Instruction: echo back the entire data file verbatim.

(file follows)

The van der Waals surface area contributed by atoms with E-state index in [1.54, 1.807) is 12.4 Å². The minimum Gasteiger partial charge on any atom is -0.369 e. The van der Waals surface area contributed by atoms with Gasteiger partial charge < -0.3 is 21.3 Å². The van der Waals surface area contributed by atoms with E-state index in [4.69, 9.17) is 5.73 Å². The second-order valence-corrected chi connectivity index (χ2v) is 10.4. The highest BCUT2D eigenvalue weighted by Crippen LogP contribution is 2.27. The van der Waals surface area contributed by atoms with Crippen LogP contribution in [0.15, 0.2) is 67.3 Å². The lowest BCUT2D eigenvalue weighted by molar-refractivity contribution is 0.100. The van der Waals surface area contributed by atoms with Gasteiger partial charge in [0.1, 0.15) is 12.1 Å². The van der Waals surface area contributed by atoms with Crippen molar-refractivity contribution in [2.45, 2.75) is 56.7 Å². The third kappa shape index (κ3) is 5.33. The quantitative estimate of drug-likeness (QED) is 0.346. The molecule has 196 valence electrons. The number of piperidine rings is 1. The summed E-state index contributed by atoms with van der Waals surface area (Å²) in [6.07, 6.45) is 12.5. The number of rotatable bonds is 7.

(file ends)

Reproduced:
The van der Waals surface area contributed by atoms with E-state index in [1.54, 1.807) is 12.4 Å². The minimum Gasteiger partial charge on any atom is -0.369 e. The van der Waals surface area contributed by atoms with Gasteiger partial charge < -0.3 is 21.3 Å². The van der Waals surface area contributed by atoms with E-state index in [4.69, 9.17) is 5.73 Å². The second-order valence-corrected chi connectivity index (χ2v) is 10.4. The highest BCUT2D eigenvalue weighted by Crippen LogP contribution is 2.27. The van der Waals surface area contributed by atoms with Crippen LogP contribution in [0.15, 0.2) is 67.3 Å². The lowest BCUT2D eigenvalue weighted by molar-refractivity contribution is 0.100. The van der Waals surface area contributed by atoms with Gasteiger partial charge in [0.1, 0.15) is 12.1 Å². The van der Waals surface area contributed by atoms with Crippen molar-refractivity contribution in [2.45, 2.75) is 56.7 Å². The third kappa shape index (κ3) is 5.33. The quantitative estimate of drug-likeness (QED) is 0.346. The molecule has 196 valence electrons. The number of piperidine rings is 1. The summed E-state index contributed by atoms with van der Waals surface area (Å²) in [6.07, 6.45) is 12.5. The number of rotatable bonds is 7.